James Carville, set out to do the same thing he says Ken Starr did Starr, launching a paristan attack. However, James Carville doesn't have supeona power and isn't a government employee. James Carville has the right to be partisan and polimic because he is a private citizen. Ken Starr doesn't have that right because he the Special Prosecutor. I didn't agree with Mr. Carville that the Clinton's committed no crimes in Whitewater, I think that Congress needed to appoint an independent Counsul to investigate it. However after reading this book I certainly don't believe that Ken Starr should ever have been appointed to the post. The conflicts of interests of Starr that Carville documents are too many to count. Whatever you think of Bill Clinton he never should have been hounded by the not-too-Independant Counsul. I'm giving the book four stars because James Carville made many valid points.
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16 of 18 people found the following review helpful By A Customer on August 16, 2002
Format: Hardcover
I have been a fan of Carville for many years, but this is the first book that I have ever read by the Ragin' Cajun. First of all, and with all do respect, his writing style is much more relaxed than his "boiling" over demeanor that we often see on TV. This book is a hilarious but factual description of how Kenneth Starr from the get-go was the vessel of radical conservative movement willing to blatantly subvert the law and the constitution of the United States to bring down and humiliate Bill Clinton and his wife. Meticulous in detail and well documented, the book brings to light the blatant use of the "unbiased" legal system as a political weapon. This abuse will involve many of the same players two years later in the judicial coup of 2000. As if the reader needed additional reminders about the subject of the book, the pages are sporadically peppered with comical mini shots of Ken Starr's mug giving his sanctimonious non-smile or his bogus concerned lip pursing among other poses. This is a great little book, I am glad I found it.
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15 of 17 people found the following review helpful By Erin Esposito on October 12, 1998
Format: Hardcover
James Carville has written an outstanding book about the whole Starr investigation. It is so informative and provides a balance which is ever so justifiable given the light of Starr's actions throughout the whole ordeal. Carville's skillful investigative points along with his brilliant sense of humor provides us with an excellent reading. I recommend this book for all citizens who care about the fate of our President and the unjust process in which Starr has performed his duty as a not so Independent Counsel.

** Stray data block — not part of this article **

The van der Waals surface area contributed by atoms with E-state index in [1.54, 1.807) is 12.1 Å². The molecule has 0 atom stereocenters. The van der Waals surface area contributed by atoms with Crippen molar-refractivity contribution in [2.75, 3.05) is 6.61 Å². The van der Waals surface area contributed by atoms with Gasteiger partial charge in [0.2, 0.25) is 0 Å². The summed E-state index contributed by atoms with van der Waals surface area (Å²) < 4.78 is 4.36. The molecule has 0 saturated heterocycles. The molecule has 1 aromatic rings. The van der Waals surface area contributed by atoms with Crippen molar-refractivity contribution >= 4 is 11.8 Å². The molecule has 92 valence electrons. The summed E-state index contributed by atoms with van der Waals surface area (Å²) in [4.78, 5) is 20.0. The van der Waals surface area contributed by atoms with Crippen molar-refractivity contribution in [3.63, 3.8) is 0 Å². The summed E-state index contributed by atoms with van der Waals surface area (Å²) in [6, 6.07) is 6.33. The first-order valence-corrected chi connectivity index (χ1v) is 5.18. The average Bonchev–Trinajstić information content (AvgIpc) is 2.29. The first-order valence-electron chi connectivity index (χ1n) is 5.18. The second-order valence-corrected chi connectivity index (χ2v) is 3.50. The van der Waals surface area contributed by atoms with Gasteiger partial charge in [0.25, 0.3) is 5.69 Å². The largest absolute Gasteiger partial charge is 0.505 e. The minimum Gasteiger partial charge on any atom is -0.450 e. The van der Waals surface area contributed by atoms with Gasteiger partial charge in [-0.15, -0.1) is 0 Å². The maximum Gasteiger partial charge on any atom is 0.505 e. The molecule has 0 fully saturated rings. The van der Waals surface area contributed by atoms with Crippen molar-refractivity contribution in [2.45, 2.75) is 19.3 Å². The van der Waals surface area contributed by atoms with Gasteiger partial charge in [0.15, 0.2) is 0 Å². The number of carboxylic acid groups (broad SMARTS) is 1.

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26 of 32 people found the following review helpful By C. Cleveland on September 6, 2001
Format: Hardcover
How often do you agree with every word of a serious book, while laughing at three-minute intervals? This book is being referred to as a partisan attack on Kenneth Starr, as though "partisan" meant one-sided and unfair. It's neither. It is simply righteously angry (and regularly uproarious). Any fair-minded, decent human being ought to be just as outraged as Carville is by the expense of taxpayer dollars in a waste of shame that Mr. Starr's "investigation" became. In my name as a citizen of this country, a woman was put in jail for 18 months because she refused to *lie* to a grand jury. NOT because she refused to tell the truth, but because she refused to perjure herself. The tactics Mr. Starr used would have been morally questionable in prosecuting the mafia; used in a five-year investigation, not of a crime, but of a man, they were indefensible.
Carville marshalls his facts neatly, punctures his opponents' hypocrisy crisply, characterizes the cast of conspirators accurately, and is far more merciful to his enemies than they were to their enemy, or to the innocent citizens who got in the way of their witch hunt.
This is the compact version of the Whitewater expose that Gene Lyons and Joe Conason have given us in more detailed form. It takes exactly the right irreverent tone about an episode in this country's history that cloaked itself in impenetrable pomposity until the very last moment, when the OIC's report had to be turned in, and it was finally clear what the country had gotten for its money. It got a report in which sex is mentioned 543 times, and Whitewater twice.
It's factual, it's clear, it's funny, and it's right. Bet Mr. Starr wishes he could say any of that about the Starr Report.